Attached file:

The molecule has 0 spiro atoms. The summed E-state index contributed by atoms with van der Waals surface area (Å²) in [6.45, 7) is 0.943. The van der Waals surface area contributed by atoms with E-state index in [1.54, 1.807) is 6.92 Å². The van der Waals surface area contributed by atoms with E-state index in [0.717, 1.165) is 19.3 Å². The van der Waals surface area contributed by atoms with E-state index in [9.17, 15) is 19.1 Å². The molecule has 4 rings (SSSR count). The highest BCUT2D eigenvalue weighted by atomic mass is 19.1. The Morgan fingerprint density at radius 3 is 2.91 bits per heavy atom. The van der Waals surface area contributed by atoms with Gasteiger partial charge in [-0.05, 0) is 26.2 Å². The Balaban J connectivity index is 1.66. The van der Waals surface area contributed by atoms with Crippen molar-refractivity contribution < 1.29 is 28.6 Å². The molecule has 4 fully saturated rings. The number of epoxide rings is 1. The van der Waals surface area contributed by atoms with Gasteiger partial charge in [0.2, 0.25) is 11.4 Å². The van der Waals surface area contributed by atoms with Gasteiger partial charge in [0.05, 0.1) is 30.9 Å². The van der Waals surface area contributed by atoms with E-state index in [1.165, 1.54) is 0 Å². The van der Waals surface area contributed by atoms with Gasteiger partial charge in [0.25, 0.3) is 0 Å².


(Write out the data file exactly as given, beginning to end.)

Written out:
The molecule has 0 spiro atoms. The summed E-state index contributed by atoms with van der Waals surface area (Å²) in [6.45, 7) is 0.943. The van der Waals surface area contributed by atoms with E-state index in [1.54, 1.807) is 6.92 Å². The van der Waals surface area contributed by atoms with E-state index in [0.717, 1.165) is 19.3 Å². The van der Waals surface area contributed by atoms with E-state index in [9.17, 15) is 19.1 Å². The molecule has 4 rings (SSSR count). The highest BCUT2D eigenvalue weighted by atomic mass is 19.1. The Morgan fingerprint density at radius 3 is 2.91 bits per heavy atom. The van der Waals surface area contributed by atoms with Gasteiger partial charge in [-0.05, 0) is 26.2 Å². The Balaban J connectivity index is 1.66. The van der Waals surface area contributed by atoms with Crippen molar-refractivity contribution < 1.29 is 28.6 Å². The molecule has 4 fully saturated rings. The number of epoxide rings is 1. The van der Waals surface area contributed by atoms with Gasteiger partial charge in [0.2, 0.25) is 11.4 Å². The van der Waals surface area contributed by atoms with Gasteiger partial charge in [0.05, 0.1) is 30.9 Å². The van der Waals surface area contributed by atoms with E-state index in [1.165, 1.54) is 0 Å². The van der Waals surface area contributed by atoms with Gasteiger partial charge in [0.25, 0.3) is 0 Å².